However, since it’s a gain-gain business, Team IJANG thinks viewers of the movie online can support the project by paying an affordable price, tagged on it. “For the premiere therefore, we will expect viewers to procure tickets, 1.000FCFA for the ordinary ones and 2.500FCFA for the VIPs,” Mbebang revealed.

“We think if valorized, the online premiering of our movies could be a way, not only to have producers recover the cost of production, but would encourage them to make more movies,” Mbebang explained further.

Details on the premiere will reach our newsroom soon, according Team IJANG.

Meantime, IJANG exploits the theme of community development which illustrious sons and daughters, according to the story, must always consider seriously. The movie presents the case of the Oshie people. IJANG was shot on locations in Douala, Tiko and Mondoni, starring Adambi Mbango, Nchifor Valery, Godwill Awantu, Rapha Obi Tambe, Konfor Lisette, Ngato Brian, Lina Ikechuju, Dinga Noella, Ndukong Joel and King Kombe Richard Ndike.

IJANG Technical Crew

Producer: Mbebang Evodia

Director: Musing Derrick

D.O.P: Takong Delvis

Make-up artist: Chinonso Sunshine & Princess Diamond

Editor:  Tamambang David

Production Manager: Bankz Banter

COVID-19 CLAIMS SOUKOUSS LEGEND

The African music community has been blown into shock, following the passing on of Aurlus Mabele. Reports say the Congolese Soukous legend passed on Thursday, March 19, in a hospital in Paris, France, where he had checked in. The said hospital, a family member disclosed, informed them that the artist suffered from Coronavirus.

Aurlus Mabele, 67, has been suffering from effects of a stroke for years now. He is also said to have been battling with throat cancer and was recently seen in a video beckoning on the Congolese government to come to his aide.

A founding member of Loketo, the legendary Congolese Soukouss band, Mabele crisscrossed the world to perform the art he knew best – singing and dancing. He released scores of Soukous masterpieces in solo and within Loketo. Some of his tracks with Loketo that held fans across Africa, Europe and the USA spellbound are Extra Ball, Isabelle, Keba, Zenab, Choc a Distance, Femme Ivoirienne, Evelyne, Embargo, Betty, Asta-De, Liste Rouge, etc.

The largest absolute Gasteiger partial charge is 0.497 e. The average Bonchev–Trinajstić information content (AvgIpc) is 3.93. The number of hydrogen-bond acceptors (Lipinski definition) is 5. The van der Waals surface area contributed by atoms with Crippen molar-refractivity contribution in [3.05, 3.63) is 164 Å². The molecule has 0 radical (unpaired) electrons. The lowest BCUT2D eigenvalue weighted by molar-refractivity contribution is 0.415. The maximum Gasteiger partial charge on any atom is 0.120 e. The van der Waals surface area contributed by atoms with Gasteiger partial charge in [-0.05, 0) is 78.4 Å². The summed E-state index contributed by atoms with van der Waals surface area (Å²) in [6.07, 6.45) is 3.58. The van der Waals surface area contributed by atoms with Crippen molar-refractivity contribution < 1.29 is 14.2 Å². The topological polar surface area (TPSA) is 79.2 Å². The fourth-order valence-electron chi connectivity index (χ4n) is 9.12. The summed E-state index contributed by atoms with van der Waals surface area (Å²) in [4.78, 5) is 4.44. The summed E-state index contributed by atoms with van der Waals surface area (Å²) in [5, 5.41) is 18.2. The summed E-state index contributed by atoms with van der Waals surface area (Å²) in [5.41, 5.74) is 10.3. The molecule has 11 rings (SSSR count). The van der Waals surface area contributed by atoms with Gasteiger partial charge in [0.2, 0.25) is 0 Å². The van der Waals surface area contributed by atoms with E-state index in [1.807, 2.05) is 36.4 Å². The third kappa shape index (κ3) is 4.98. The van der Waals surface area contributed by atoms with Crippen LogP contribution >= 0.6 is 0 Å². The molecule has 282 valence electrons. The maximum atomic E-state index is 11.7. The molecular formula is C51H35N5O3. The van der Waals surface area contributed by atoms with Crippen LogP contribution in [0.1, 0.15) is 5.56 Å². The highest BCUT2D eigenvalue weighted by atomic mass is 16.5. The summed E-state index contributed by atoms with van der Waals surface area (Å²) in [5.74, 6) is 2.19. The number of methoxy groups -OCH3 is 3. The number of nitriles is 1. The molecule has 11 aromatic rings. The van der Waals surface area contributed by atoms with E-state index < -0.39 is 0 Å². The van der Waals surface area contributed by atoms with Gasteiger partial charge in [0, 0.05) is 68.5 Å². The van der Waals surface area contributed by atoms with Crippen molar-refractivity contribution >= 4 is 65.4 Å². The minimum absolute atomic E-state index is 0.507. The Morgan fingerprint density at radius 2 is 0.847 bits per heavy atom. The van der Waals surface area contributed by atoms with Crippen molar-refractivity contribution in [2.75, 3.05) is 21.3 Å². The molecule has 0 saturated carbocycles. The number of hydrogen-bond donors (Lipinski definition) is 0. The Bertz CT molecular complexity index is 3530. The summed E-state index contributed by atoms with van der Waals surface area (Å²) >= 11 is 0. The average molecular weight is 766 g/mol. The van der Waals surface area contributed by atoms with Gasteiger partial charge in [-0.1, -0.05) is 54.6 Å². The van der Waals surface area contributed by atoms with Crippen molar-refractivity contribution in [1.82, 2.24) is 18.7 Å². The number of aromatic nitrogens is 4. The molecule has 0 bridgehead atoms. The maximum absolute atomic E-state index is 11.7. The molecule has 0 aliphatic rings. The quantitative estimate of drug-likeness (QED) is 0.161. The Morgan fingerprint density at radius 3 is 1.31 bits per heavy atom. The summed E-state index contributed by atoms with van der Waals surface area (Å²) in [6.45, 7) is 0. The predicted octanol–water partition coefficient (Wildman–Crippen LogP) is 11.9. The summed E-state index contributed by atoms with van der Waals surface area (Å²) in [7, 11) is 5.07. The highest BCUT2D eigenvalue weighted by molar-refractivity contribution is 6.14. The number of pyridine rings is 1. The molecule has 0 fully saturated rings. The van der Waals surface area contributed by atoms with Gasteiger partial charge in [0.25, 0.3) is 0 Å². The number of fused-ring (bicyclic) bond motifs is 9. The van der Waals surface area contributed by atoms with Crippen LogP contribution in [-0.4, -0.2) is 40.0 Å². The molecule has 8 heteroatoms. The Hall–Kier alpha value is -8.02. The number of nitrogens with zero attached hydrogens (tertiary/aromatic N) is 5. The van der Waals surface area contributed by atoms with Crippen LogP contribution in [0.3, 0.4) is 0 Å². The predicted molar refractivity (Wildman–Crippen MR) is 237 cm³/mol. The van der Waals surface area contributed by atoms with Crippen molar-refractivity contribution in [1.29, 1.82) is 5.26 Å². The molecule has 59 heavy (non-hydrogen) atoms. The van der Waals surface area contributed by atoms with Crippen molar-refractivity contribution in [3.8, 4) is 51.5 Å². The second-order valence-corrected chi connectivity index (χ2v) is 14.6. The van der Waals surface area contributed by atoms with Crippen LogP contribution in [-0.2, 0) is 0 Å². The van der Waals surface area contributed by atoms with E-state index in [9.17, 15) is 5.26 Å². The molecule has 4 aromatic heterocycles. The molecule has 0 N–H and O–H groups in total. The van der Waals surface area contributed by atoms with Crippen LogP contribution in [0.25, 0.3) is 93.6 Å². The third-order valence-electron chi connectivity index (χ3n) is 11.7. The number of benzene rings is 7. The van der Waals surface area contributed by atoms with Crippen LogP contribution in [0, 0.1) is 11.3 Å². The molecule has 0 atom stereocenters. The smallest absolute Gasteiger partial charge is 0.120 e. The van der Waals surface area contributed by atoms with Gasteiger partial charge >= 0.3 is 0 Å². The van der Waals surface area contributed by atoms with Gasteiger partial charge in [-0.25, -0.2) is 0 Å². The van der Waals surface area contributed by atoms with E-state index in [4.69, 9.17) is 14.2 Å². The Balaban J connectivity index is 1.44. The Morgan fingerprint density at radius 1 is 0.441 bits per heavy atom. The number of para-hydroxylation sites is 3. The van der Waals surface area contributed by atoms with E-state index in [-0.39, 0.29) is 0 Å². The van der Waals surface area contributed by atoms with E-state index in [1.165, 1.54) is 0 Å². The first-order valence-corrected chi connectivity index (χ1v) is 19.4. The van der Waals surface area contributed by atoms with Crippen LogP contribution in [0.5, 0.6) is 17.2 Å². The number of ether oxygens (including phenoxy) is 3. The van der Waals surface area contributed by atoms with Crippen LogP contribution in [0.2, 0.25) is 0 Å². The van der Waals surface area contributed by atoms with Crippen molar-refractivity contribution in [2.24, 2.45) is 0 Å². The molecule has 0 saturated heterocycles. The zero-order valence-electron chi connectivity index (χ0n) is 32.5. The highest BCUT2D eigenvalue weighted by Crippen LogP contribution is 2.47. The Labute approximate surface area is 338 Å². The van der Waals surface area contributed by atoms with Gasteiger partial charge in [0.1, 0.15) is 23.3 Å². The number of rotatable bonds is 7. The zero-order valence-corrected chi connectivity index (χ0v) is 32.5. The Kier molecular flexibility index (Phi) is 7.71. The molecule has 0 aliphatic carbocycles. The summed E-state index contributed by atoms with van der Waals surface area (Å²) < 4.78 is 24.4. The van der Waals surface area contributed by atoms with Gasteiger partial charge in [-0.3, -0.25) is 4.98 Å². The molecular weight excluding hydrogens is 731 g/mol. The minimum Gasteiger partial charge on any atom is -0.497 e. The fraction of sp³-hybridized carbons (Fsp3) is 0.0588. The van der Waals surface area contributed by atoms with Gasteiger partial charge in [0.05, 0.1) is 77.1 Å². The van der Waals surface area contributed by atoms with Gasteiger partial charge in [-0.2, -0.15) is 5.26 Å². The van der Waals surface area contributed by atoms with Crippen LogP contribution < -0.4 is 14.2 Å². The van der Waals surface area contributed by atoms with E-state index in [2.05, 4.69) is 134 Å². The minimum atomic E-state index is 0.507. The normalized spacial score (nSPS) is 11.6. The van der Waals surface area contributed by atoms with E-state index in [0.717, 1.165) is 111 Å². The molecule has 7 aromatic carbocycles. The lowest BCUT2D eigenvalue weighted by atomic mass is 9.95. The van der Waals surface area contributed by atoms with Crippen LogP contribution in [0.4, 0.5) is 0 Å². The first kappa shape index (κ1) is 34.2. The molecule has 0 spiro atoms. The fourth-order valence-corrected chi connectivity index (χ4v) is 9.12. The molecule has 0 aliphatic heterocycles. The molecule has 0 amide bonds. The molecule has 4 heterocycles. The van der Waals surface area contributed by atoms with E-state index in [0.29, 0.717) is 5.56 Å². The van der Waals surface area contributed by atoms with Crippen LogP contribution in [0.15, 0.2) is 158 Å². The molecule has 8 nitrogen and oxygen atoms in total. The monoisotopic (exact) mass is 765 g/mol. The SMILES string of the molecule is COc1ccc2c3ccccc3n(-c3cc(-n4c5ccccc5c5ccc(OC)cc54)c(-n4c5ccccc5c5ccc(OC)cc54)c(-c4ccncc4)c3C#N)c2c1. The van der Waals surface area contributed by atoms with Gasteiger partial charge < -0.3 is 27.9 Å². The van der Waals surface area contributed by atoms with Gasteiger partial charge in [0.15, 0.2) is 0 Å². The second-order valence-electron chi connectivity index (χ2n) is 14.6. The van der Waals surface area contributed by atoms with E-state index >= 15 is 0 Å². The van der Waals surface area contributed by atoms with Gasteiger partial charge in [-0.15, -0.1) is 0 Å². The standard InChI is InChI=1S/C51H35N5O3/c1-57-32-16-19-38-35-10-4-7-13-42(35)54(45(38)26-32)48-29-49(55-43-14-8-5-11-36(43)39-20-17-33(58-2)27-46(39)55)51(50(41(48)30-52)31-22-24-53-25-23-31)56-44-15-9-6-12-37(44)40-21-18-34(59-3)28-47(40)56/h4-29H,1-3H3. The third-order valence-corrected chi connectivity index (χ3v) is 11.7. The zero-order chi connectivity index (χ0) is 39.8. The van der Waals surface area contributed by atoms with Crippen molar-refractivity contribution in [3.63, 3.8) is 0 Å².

Born on October 26, 1953, Aurlus Mabele whose real name is Aurelien Miatsonama he created the Les Ndimbola Lokole band in 1974 with Jean Baron, Pedro Wapechkado and Mav Cacharel. He later relocated to France to create Loketo with Diblo Dibala and others.

Mabele’s music has been a prominent on Apex 1 Radio since the inception of the station. We shall develop this story here as well as on the radio airwaves.

COVID-19 AND WORKING FROM HOME

Fred has been working at a renowned fashion store as a senior computer network engineer since he graduated from college. The store has branches in all States in the mid-western regions of the United States. At the store’s Eastside Columbus branch, Fred has a well-equipped office, from where assists other personnel and store installations in troubleshooting networks hiccups. The network technician also helps in repairing hardware. “Before training as a network engineer, I had worked as a hardware technician,” he told Apex 1 Radio.

Interestingly, Fred’s very spacious office and properly equipped office is for formality. “What I require to do my job is just a workstation which is my laptop,” he mentioned, when Apex 1 Radio sort to know how the network engineer was working from home.

According to Fred, he usually works from wherever he is at any given moment. “I built the network architecture of my company, so I access it at anytime from my workstation and do whatever needs to be done on it,” he said.

Fred explained that on his on-call days while at home, he receives calls. “Once the user provides me with the password of his desktop, I remote into it, get in the Vlan and fix the issue without going to their office in person to do so,” he told us.

For less serious problems, he assigns a junior staff in his department to handle it by calling or texting them. “Why would I stay in the office when I can operate this way,” the technician asked rhetorically.

When the COVID-19 scare swept the United States and companies sought to reduce its spread by advising employees to work from home, Fred was comfortable with the arrangement. “It’s not new to me, so I found the approach normal and meaningful,” he revealed. “In fact, I was going to make the suggestion to my company, if it wasted time to take the decision,” he added.